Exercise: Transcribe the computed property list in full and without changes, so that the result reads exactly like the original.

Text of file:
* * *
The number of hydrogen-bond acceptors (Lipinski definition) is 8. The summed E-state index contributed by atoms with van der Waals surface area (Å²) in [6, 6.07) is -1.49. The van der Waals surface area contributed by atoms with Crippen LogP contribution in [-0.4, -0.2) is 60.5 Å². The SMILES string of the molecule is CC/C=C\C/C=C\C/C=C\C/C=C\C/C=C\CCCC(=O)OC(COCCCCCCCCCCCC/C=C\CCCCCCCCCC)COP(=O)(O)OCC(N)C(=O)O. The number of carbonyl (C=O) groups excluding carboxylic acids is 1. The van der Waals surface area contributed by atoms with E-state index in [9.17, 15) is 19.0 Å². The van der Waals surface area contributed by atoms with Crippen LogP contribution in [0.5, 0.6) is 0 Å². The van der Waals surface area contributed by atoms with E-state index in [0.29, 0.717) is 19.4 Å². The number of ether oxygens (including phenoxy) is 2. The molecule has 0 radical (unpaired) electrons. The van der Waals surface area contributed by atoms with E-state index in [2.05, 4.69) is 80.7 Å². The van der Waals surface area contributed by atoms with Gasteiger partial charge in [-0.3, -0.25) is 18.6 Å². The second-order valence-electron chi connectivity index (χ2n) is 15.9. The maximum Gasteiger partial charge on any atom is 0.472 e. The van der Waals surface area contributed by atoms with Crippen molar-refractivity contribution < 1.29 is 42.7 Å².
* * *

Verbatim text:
The number of hydrogen-bond acceptors (Lipinski definition) is 8. The summed E-state index contributed by atoms with van der Waals surface area (Å²) in [6, 6.07) is -1.49. The van der Waals surface area contributed by atoms with Crippen LogP contribution in [-0.4, -0.2) is 60.5 Å². The SMILES string of the molecule is CC/C=C\C/C=C\C/C=C\C/C=C\C/C=C\CCCC(=O)OC(COCCCCCCCCCCCC/C=C\CCCCCCCCCC)COP(=O)(O)OCC(N)C(=O)O. The number of carbonyl (C=O) groups excluding carboxylic acids is 1. The van der Waals surface area contributed by atoms with E-state index in [9.17, 15) is 19.0 Å². The van der Waals surface area contributed by atoms with Crippen LogP contribution in [0.5, 0.6) is 0 Å². The van der Waals surface area contributed by atoms with E-state index in [0.29, 0.717) is 19.4 Å². The number of ether oxygens (including phenoxy) is 2. The molecule has 0 radical (unpaired) electrons. The van der Waals surface area contributed by atoms with E-state index in [2.05, 4.69) is 80.7 Å². The van der Waals surface area contributed by atoms with Gasteiger partial charge in [-0.3, -0.25) is 18.6 Å². The second-order valence-electron chi connectivity index (χ2n) is 15.9. The maximum Gasteiger partial charge on any atom is 0.472 e. The van der Waals surface area contributed by atoms with Crippen molar-refractivity contribution < 1.29 is 42.7 Å².